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The few commuters who braved the heat of London’s Underground transport system on Monday had to endure temperatures deemed too hot to safely transport cattle, showing the brutal conditions sweeping through Europe affecting everything from transport to food and energy production.

Intense heat is on the brink of setting records in the UK, and the hot and dry conditions in a country not used to scorching weather are raising alarm across the region.

After deadly forest fires in Portugal and Spain, extreme northern hemisphere summer weather caused the water level of the Rhine, Europe’s most important river, to drop further, risking deliveries of coal and oil to power stations and industrial plants in Germany.

“The climate crisis is intensifying worldwide,” German economy minister Robert Habeck said on Monday, releasing a study that showed that extreme weather in recent years has cost Europe’s largest economy more than €80bn.

The tally of the damage for the summer has just started. More than 600 people have died across the region, and large swathes of France, Italy and Greece face extreme risk of wild fires. The EU has sent three firefighting planes to help battle forest fires — two to Portugal and one to Slovenia.

Amid concern over food shortages from Russia’s war in Ukraine, the development of crops such as maize have been affected, causing Paris futures to rally 10% since the start of July.

Working from home to avoid heat

Temperatures in London and the south of England might hit a record-setting 40°C this week. Trains on London’s Central and Northern lines were measured by Bloomberg on Monday morning at more than 30°C, the maximum temperature for transporting livestock such as cows, pigs and goats, according to UK regulations. 

Sainsbury’s, Britain’s number two supermarket group — which also owns the Argos general merchandise business — said sales of fans last week rose 1,876% compared to the week before, while sales of air conditioning units were up 2,420% and sales of paddling pools were up 814%.

More people worked from home and avoided the commute with footfall dropping 18% in shopping districts near offices in London, according to retail-tracking data from Springboard.

About a third of British rail services were not running, and those that did faced restrictions due to the heat, Network Rail spokesperson Kevin Groves said. That means a journey from London to York would take four-and-a-half hours, more than double its normal time. 

The East Coast main line from London to Edinburgh will be shut on Tuesday between midday and 8pm, because the line cannot cope with temperatures above 38°C due to timber foundations and the design of the overhead equipment.

Nights are also likely to be exceptionally warm for the UK, especially in urban areas. This is likely to lead to widespread impacts on people and infrastructure.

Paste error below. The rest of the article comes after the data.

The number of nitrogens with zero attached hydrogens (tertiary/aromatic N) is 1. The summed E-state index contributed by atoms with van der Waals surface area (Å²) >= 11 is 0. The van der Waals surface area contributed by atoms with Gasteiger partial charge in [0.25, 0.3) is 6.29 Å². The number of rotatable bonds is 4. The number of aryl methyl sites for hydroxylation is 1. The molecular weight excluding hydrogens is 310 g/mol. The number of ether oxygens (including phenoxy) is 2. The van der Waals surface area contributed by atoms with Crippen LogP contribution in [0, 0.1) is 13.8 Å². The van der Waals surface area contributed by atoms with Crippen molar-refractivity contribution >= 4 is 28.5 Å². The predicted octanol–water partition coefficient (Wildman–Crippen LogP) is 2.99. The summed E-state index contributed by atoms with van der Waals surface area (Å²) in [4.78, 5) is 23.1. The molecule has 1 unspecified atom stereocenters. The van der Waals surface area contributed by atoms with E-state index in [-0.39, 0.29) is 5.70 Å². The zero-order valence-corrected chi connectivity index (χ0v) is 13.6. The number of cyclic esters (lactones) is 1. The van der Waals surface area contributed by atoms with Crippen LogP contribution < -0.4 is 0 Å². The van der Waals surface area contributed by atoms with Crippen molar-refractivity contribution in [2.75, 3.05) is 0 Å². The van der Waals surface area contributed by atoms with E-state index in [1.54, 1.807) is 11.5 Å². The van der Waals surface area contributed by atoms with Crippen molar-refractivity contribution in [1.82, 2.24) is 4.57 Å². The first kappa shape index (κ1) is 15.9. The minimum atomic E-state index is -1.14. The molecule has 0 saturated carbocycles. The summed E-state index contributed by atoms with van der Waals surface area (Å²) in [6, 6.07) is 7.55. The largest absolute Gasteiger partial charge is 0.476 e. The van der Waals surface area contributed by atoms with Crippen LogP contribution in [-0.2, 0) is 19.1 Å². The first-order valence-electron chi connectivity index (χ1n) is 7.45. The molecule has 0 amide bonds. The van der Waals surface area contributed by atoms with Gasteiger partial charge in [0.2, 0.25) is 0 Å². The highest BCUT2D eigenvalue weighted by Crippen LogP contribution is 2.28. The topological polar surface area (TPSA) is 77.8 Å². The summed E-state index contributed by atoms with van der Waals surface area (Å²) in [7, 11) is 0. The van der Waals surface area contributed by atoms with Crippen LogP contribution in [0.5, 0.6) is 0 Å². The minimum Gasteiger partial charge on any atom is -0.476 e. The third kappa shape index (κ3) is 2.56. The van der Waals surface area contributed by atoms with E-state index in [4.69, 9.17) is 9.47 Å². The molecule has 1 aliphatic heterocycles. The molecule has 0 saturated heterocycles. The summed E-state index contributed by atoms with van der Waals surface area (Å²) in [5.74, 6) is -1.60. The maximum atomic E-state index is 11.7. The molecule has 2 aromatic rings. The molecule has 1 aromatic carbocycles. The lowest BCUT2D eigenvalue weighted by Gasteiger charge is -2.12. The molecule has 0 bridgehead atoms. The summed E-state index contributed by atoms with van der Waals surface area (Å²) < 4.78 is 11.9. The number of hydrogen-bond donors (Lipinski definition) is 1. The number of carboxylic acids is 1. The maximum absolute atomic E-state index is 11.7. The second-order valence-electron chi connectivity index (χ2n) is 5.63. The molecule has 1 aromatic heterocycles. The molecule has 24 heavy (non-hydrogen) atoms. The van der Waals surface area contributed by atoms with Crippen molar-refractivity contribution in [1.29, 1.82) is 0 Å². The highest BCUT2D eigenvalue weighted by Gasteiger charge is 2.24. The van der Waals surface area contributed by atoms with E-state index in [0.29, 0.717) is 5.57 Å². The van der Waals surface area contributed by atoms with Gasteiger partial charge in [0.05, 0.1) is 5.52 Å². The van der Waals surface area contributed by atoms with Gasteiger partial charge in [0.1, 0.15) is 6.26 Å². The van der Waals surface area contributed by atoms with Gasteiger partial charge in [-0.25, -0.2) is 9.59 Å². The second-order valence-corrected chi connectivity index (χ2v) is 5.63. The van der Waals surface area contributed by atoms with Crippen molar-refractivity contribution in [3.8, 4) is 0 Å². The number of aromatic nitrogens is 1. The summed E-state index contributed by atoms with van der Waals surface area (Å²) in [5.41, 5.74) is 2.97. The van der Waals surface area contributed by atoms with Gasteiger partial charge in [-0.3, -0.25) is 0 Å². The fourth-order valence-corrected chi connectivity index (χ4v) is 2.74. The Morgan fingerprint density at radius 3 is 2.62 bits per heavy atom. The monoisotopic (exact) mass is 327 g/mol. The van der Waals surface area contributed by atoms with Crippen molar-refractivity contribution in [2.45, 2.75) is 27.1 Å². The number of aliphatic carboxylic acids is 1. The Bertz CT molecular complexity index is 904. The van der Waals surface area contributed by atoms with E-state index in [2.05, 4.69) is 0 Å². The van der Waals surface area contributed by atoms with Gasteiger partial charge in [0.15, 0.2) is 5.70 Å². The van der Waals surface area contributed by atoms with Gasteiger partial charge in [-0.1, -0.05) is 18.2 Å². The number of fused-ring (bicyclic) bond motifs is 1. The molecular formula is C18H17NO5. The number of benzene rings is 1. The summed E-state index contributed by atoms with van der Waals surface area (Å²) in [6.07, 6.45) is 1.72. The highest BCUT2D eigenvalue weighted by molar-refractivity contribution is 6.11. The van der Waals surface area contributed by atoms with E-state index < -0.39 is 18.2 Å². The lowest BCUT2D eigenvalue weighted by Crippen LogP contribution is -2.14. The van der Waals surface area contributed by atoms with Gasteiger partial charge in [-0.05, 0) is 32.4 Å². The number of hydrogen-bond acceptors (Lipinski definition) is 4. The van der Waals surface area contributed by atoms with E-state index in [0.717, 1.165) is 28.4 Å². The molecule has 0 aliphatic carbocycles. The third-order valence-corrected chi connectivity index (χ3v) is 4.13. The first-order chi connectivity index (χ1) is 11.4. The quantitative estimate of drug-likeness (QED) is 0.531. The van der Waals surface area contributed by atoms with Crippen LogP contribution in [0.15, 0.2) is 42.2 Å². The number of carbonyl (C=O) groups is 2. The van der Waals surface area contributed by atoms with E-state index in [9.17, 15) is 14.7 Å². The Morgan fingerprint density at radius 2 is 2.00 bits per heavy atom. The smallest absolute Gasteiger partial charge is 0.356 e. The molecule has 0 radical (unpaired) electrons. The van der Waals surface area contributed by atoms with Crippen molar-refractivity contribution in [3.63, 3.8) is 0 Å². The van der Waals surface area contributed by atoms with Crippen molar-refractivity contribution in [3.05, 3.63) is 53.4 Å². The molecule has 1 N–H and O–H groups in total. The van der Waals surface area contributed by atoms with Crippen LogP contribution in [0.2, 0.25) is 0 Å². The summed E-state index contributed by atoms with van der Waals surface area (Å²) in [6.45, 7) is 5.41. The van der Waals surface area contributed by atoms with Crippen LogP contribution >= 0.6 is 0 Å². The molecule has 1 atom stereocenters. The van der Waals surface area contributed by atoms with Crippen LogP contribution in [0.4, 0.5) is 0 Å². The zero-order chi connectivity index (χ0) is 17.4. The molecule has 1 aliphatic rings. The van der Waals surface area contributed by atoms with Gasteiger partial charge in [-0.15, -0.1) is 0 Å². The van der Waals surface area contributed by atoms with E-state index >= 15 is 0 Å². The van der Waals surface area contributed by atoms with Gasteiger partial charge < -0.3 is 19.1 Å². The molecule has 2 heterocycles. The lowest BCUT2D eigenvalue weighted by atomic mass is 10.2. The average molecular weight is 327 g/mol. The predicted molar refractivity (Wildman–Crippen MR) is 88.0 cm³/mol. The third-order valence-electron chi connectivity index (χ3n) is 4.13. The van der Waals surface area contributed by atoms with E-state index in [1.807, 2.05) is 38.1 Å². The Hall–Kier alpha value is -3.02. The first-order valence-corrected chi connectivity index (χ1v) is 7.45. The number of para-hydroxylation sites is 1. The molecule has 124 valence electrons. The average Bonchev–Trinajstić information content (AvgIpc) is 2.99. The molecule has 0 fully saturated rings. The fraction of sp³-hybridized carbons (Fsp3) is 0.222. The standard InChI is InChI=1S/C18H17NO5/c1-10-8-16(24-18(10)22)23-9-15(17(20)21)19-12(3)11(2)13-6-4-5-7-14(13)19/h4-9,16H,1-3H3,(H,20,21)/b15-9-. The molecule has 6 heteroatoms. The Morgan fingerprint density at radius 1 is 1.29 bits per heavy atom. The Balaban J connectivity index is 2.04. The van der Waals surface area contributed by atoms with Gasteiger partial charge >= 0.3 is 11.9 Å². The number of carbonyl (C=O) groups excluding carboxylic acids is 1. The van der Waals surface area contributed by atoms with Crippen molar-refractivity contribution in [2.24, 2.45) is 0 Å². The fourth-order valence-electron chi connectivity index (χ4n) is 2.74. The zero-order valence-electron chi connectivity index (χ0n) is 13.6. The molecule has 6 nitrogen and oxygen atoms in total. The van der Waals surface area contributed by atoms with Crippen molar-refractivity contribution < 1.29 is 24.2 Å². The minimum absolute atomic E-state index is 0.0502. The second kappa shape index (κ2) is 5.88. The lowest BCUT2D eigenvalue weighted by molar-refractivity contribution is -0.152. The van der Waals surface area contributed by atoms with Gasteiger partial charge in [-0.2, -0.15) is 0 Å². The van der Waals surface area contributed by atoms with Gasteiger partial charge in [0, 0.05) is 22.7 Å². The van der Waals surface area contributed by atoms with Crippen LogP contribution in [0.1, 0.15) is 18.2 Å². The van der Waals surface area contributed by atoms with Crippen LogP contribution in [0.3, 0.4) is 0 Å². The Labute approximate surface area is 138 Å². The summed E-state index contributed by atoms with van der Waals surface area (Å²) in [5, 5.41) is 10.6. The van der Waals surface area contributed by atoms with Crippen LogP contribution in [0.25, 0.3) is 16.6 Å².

Some companies in Britain have let employees stay home to avoid heated commutes and stifling workplaces. Gymshark, which makes workout wear and employs almost 700 people in the UK, gave staff Friday and Monday off, calling it a reward for good performance. Similarly, Blackburn-based drinks exporter Sovereign Beverage  also extended its weekend break to Monday.

Napping to avoid the heat

The heat wave killed 360 people dead in Spain between July 10 and 15, Instituto de Salud Carlos III said on Saturday. June was the deadliest month in two years, with 830 people dying despite the country being used to such temperatures.

Trade unions are calling for stronger rules to protect workers’ health. At the moment, there’s no regulation on maximum temperatures for people doing work outside. 

In central Madrid during the peak of the heatwave last week, construction workers could be seen napping inside cranes and heavy machinery during the hottest hours of the day in an attempt to escape the heat. Temperatures in the Spanish capital are forecast to remain at about 40°C this week. 

In Spain, at least two people died because of the fires, according to authorities in the Castilla y Leon region. The body of a 69-year-old male was found on Monday in a burnt area in the province of Zamora, and a volunteer firefighter died on Sunday as he was helping extinguish a blaze in the same region.

Burnt crops

Italy is also bracing for temperatures as high as 40°C later this week, including in the financial capital Milan. Record temperatures earlier in July already sent a glacial ice shelf crashing from the top of the Marmolada mountain, killing 11 people.

The regional climate agency for Lombardy, around Milan, has issued a warning for ozone levels, recommending that children, the elderly and people with respiratory issues stay indoors during hotter hours. In the region, the local farmers association Coldiretti reported vegetables, including melons and green peppers were burnt by the heat.

Italy is experiencing an “extreme drought,” according to the national research council’s drought observatory, with its largest river, the Po, at its lowest level in 70 years. The dry weather creates perfect conditions for wild fires to spread quickly. 

Easing fires

As of Monday morning, about 1,100 firefighters were still facing blazes in Portugal, which has suffered over 200 more deaths than normal since the start of the latest heatwave.

But there are signs of progress. The fires have eased since last week, and the government on Sunday downgraded the situation to the “alert” level with temperatures forecast to fall. 

The move eases restrictions on resources and allows life to gradually return to normal for some farmers and rural communities. Cereals may now be harvested in the early mornings and the evenings, according to the government’s website.

With Reuters

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